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Does Keeping You Mean Losing Me?

Are you in danger of losing yourself to stay in a relationship?


RANDI GUNTHER Clinical Psychologist & Marriage Counselor

In the early stages of a relationship, most people do everything they can to anticipate and provide whatever their partner desires, even when they have to sacrifice other priorities to make that happen.


But often, after the relationship begins to mature, one partner is unable to sustain his or her ability to continue giving at that level, while the other does not have that conflict. What should the more giving partner do when that happens?


If you are that partner, are still committed to the relationship, and believe that your partner is doing the best he or she can, should you give more to fill in the gap? Do you believe that your partner would understand and appreciate your sacrifice and not take advantage of it? Can you live with that imbalance without feeling that you are giving too much of yourself away? Are you in danger of losing yourself to stay in the relationship?


If you are facing this kind of challenge, how will you know how to make the right decision as to whether you can hold on to yourself in this new balance or you will have to leave the relationship to hold on to yourself?


There are five stages that will help you to recognize how you are handling this potential dilemma. If you stay attuned to how you are feeling and do not begin to give yourself away, you may be able to save the relationship.


Stage 1: Blind Forgiveness

You are still totally in love and finding it easy to provide whatever your partner needs, even if he or she cannot continue to give the same anymore. There are moments when you feel a little used when you have to be more available than he or she is, but you write them off, make excuses, and forgive, feeling assured that equal support and investment will return once the imbalance of giving is restored. Your partner’s “reasons” for being less available or having less to give seem so logical, and there is so much good between you that those little lapses don’t seem to matter. You can easily compensate for them, and you do.


Stage 2: Recognizing That the Relationship Is Changing

As time passes, you become aware that the moments you felt equally cared for have permanently set in. Your partner is “busier,” more preoccupied with priorities that make your relationship seem less of a priority. There are still moments of sweetness, but you are finding yourself more often compensating for what is missing for those moments to continue. Your partner seems comfortable with the current situation, while you are feeling less so.


Stage 3: Bringing Up Your Concerns to Your Partner

You’re now convinced that the math is real and that the current imbalance may never go back to what it was. Could you be so afraid to lose the relationship that you are not noticing that you are losing yourself in the process? Is your partner aware that he or she is taking advantage of you or just feeling good with things as they are? You don’t want to lessen the way you love to give, but you also don’t want to feel used or taken advantage of. Your partner seems perfectly happy for you to be more of the giver and may even appreciate you deeply for who you are, but you are feeling increasingly less important.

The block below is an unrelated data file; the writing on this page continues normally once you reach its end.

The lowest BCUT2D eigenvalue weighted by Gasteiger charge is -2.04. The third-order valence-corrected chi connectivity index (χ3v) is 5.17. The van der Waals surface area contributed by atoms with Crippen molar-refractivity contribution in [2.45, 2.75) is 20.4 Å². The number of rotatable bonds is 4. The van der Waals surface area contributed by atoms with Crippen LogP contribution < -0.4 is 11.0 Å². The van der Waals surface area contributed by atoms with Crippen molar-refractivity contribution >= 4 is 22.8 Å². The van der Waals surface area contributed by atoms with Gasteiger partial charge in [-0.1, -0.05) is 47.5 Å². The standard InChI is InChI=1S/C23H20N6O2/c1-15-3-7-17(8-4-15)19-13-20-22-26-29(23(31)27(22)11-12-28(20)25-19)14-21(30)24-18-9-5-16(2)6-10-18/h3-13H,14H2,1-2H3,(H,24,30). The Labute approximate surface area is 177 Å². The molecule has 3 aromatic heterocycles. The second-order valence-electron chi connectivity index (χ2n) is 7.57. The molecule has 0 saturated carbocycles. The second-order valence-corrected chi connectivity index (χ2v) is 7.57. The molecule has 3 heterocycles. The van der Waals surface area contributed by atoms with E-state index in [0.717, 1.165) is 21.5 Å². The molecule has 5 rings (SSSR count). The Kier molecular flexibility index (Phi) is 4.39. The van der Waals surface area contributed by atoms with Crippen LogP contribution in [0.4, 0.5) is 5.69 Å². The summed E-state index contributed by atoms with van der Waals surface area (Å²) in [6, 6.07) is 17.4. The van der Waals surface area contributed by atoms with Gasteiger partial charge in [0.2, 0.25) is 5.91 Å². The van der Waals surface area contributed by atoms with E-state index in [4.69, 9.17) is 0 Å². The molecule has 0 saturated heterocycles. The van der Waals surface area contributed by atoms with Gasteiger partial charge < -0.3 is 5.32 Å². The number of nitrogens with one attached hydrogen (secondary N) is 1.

You have given many subtle signs to him or her that you are sad, down, or sometimes even a little snarky in your responses, but it hasn’t seemed to make a difference. You realize those one-sided reactions are not healthy and, finally, reach out and share your concerns. Your partner agrees and wants to reconcile what is happening, and argues with you that he or she has never been dishonest and that the relationship goes so well because of you.


Depending on the response, you begin to reassess what the relationship provides for you and what you will have to do to stay. Will that be enough for you to stay without giving up too much of yourself in the process?


Stage 4: Assessing Your Past Relationships

Is this situation feeling familiar? Have you not discerned well at the beginning of other relationships as to how much a potential partner can give over time? Did you let your love-blindness overcome your careful evaluation of how that partner allocates resources and where an intimate relationship stands with regard to that distribution? When and how should you have challenged the changing relationship before it became set in the ways it has?


Stage 5: Reassessing Your Values to Make the Right Decision

If you’ve found yourself continually letting your relationships become imbalanced in giving and receiving, ask yourself why you allow that to happen. Your partner, not realizing you have been growing more resentful, may now feel entitled to the present status. Ask yourself at what point you began to feel that discomfort and what stopped you from asking your partner for a rebalance. Mark that place on your internal relationship calendar for future reminders.


Also, realize that over-giving is not always healthy for the other person, either. If one partner is forgiven and excused for giving less and less, the relationship is likely to become more of a symbolic parent–child interaction. The first thing to go is often intimate connection.

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